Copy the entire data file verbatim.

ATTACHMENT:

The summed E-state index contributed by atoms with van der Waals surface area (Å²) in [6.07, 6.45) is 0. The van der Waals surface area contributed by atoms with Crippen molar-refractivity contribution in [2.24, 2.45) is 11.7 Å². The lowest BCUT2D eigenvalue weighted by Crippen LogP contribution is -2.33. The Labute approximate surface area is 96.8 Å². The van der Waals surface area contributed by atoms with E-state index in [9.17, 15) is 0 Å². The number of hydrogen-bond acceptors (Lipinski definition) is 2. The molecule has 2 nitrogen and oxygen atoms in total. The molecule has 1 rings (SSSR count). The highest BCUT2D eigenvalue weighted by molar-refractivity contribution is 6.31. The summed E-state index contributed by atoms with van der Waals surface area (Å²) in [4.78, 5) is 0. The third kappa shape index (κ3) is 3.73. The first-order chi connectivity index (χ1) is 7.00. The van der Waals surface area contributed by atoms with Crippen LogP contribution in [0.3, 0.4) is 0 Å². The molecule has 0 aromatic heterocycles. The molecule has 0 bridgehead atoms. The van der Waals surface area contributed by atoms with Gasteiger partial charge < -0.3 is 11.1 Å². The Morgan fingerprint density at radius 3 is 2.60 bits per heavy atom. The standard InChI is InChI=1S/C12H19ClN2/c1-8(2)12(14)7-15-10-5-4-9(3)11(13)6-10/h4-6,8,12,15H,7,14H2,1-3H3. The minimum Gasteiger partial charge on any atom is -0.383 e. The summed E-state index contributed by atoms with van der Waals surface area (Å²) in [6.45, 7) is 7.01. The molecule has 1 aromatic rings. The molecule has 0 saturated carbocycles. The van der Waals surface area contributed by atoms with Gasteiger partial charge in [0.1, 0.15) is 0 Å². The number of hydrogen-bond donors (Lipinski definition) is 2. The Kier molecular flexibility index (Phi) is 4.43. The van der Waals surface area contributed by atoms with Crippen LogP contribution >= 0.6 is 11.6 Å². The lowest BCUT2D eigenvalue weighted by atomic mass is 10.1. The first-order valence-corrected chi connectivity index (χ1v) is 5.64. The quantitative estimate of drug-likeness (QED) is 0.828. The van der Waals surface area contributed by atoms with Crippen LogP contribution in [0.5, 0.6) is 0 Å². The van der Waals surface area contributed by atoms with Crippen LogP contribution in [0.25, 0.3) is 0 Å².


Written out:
The summed E-state index contributed by atoms with van der Waals surface area (Å²) in [6.07, 6.45) is 0. The van der Waals surface area contributed by atoms with Crippen molar-refractivity contribution in [2.24, 2.45) is 11.7 Å². The lowest BCUT2D eigenvalue weighted by Crippen LogP contribution is -2.33. The Labute approximate surface area is 96.8 Å². The van der Waals surface area contributed by atoms with E-state index in [9.17, 15) is 0 Å². The number of hydrogen-bond acceptors (Lipinski definition) is 2. The molecule has 2 nitrogen and oxygen atoms in total. The molecule has 1 rings (SSSR count). The highest BCUT2D eigenvalue weighted by molar-refractivity contribution is 6.31. The summed E-state index contributed by atoms with van der Waals surface area (Å²) in [4.78, 5) is 0. The third kappa shape index (κ3) is 3.73. The first-order chi connectivity index (χ1) is 7.00. The van der Waals surface area contributed by atoms with Crippen LogP contribution in [0.3, 0.4) is 0 Å². The molecule has 0 aromatic heterocycles. The molecule has 0 bridgehead atoms. The van der Waals surface area contributed by atoms with Gasteiger partial charge < -0.3 is 11.1 Å². The Morgan fingerprint density at radius 3 is 2.60 bits per heavy atom. The standard InChI is InChI=1S/C12H19ClN2/c1-8(2)12(14)7-15-10-5-4-9(3)11(13)6-10/h4-6,8,12,15H,7,14H2,1-3H3. The minimum Gasteiger partial charge on any atom is -0.383 e. The summed E-state index contributed by atoms with van der Waals surface area (Å²) in [6.45, 7) is 7.01. The molecule has 1 aromatic rings. The molecule has 0 saturated carbocycles. The van der Waals surface area contributed by atoms with Gasteiger partial charge in [0.1, 0.15) is 0 Å². The number of hydrogen-bond donors (Lipinski definition) is 2. The Kier molecular flexibility index (Phi) is 4.43. The van der Waals surface area contributed by atoms with Crippen LogP contribution >= 0.6 is 11.6 Å². The lowest BCUT2D eigenvalue weighted by atomic mass is 10.1. The first-order valence-corrected chi connectivity index (χ1v) is 5.64. The quantitative estimate of drug-likeness (QED) is 0.828. The van der Waals surface area contributed by atoms with Crippen LogP contribution in [0.5, 0.6) is 0 Å². The van der Waals surface area contributed by atoms with Crippen LogP contribution in [0.25, 0.3) is 0 Å².